When evaluating the fire risks to cultural resources, the focus is typically on buildings and artifacts, with forest or vegetation fires considered in a relatively limited number of cases.
The technical literature addressing the protection of cultural heritage from fire risks often overlooks this specific aspect. One of the few comprehensive documents that delves into this issue is the Wildland Fire report on Ecosystems Effects of Fire on Cultural Resources and Archeology, published by the United States Department of Agriculture.
To address the risks associated with vegetation fires, the report categorizes types of fires into three main areas:
- Risk to artifacts caused by vegetation fires;
- Risk to intangible Cultural Resources caused by vegetation fires;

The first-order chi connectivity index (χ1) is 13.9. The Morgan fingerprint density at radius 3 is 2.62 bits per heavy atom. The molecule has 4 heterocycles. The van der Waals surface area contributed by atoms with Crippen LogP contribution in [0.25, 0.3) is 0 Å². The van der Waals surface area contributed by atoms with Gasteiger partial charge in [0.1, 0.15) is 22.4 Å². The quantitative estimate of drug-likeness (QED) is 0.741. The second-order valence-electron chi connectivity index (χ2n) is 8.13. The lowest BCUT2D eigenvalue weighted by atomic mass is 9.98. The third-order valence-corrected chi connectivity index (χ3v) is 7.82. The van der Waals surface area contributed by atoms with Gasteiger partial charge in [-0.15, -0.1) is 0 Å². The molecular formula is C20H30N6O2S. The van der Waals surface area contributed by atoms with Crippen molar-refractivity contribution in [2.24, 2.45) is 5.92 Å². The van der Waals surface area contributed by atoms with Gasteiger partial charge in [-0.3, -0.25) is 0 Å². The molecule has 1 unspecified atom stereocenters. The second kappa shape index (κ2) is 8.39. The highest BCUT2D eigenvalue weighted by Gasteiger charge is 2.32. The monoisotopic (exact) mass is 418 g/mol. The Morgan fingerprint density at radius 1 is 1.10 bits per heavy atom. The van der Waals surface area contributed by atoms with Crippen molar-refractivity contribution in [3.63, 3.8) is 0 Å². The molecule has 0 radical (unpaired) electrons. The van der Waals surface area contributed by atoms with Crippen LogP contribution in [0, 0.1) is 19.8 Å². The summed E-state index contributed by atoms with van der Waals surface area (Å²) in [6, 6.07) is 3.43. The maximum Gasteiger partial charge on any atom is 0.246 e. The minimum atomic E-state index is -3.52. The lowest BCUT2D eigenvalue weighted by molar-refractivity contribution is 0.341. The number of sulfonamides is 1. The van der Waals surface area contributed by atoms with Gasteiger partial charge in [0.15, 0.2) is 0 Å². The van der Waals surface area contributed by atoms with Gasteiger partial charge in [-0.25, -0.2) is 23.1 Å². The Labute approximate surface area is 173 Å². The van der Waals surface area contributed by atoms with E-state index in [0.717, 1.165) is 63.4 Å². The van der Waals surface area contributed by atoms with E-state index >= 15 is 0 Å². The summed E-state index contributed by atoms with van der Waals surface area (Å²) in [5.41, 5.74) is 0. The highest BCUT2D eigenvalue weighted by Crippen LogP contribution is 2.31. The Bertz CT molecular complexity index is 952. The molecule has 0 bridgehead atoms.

- Risk to Cultural Resources caused by fire suppression and rehabilitation activities.
A quick overview of the overall problem (broadly based on the USDA document) of the risks to Cultural Heritage associated with vegetation fires has been the object of a presentation during the 2017 STORM Summer School, held on September 11-13 in Rome.
STORM is an EU Horizon 2020 project financed to enhance the capacity of stakeholders to protect cultural heritage against climate change effects and the course – Emergency Management of Cultural Heritage – has dealt with several issues of protection of Cultural Heritage.